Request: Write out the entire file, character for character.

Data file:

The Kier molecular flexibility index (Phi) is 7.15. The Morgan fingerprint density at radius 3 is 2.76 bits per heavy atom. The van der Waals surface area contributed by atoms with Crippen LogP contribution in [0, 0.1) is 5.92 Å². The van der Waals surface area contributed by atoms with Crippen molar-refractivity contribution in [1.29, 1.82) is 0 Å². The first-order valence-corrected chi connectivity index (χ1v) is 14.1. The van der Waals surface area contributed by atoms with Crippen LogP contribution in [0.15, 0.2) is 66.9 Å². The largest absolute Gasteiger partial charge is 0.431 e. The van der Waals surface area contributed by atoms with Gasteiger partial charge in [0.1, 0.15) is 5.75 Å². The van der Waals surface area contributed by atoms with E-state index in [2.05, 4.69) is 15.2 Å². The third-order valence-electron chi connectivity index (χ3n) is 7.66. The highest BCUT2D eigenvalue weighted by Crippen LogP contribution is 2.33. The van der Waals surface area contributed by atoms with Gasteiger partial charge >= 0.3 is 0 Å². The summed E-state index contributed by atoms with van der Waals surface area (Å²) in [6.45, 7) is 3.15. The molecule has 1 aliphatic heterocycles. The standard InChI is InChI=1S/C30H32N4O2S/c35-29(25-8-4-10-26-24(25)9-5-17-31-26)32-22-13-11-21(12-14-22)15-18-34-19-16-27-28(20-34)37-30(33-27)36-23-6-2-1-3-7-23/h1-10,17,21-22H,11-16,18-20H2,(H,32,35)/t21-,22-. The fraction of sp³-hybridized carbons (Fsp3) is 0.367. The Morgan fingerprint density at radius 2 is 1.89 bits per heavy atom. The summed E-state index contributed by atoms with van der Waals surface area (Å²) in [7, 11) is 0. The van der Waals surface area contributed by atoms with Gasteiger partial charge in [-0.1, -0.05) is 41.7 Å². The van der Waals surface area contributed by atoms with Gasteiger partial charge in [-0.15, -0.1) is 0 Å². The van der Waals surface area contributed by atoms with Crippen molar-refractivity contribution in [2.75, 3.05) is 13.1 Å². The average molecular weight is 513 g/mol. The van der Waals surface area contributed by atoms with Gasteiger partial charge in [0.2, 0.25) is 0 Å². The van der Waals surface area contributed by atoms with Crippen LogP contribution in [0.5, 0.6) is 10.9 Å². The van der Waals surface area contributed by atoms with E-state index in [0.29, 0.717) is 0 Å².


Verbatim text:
The Kier molecular flexibility index (Phi) is 7.15. The Morgan fingerprint density at radius 3 is 2.76 bits per heavy atom. The van der Waals surface area contributed by atoms with Crippen LogP contribution in [0, 0.1) is 5.92 Å². The van der Waals surface area contributed by atoms with Crippen molar-refractivity contribution in [1.29, 1.82) is 0 Å². The first-order valence-corrected chi connectivity index (χ1v) is 14.1. The van der Waals surface area contributed by atoms with Crippen LogP contribution in [0.15, 0.2) is 66.9 Å². The largest absolute Gasteiger partial charge is 0.431 e. The van der Waals surface area contributed by atoms with Gasteiger partial charge in [0.1, 0.15) is 5.75 Å². The van der Waals surface area contributed by atoms with E-state index in [2.05, 4.69) is 15.2 Å². The third-order valence-electron chi connectivity index (χ3n) is 7.66. The highest BCUT2D eigenvalue weighted by Crippen LogP contribution is 2.33. The van der Waals surface area contributed by atoms with Gasteiger partial charge >= 0.3 is 0 Å². The summed E-state index contributed by atoms with van der Waals surface area (Å²) in [6.45, 7) is 3.15. The molecule has 1 aliphatic heterocycles. The standard InChI is InChI=1S/C30H32N4O2S/c35-29(25-8-4-10-26-24(25)9-5-17-31-26)32-22-13-11-21(12-14-22)15-18-34-19-16-27-28(20-34)37-30(33-27)36-23-6-2-1-3-7-23/h1-10,17,21-22H,11-16,18-20H2,(H,32,35)/t21-,22-. The fraction of sp³-hybridized carbons (Fsp3) is 0.367. The Morgan fingerprint density at radius 2 is 1.89 bits per heavy atom. The summed E-state index contributed by atoms with van der Waals surface area (Å²) in [7, 11) is 0. The van der Waals surface area contributed by atoms with Gasteiger partial charge in [-0.1, -0.05) is 41.7 Å². The van der Waals surface area contributed by atoms with Gasteiger partial charge in [-0.15, -0.1) is 0 Å². The van der Waals surface area contributed by atoms with Crippen molar-refractivity contribution in [2.75, 3.05) is 13.1 Å². The average molecular weight is 513 g/mol. The van der Waals surface area contributed by atoms with Gasteiger partial charge in [0.2, 0.25) is 0 Å². The van der Waals surface area contributed by atoms with Crippen LogP contribution in [0.5, 0.6) is 10.9 Å². The van der Waals surface area contributed by atoms with E-state index in [0.29, 0.717) is 0 Å².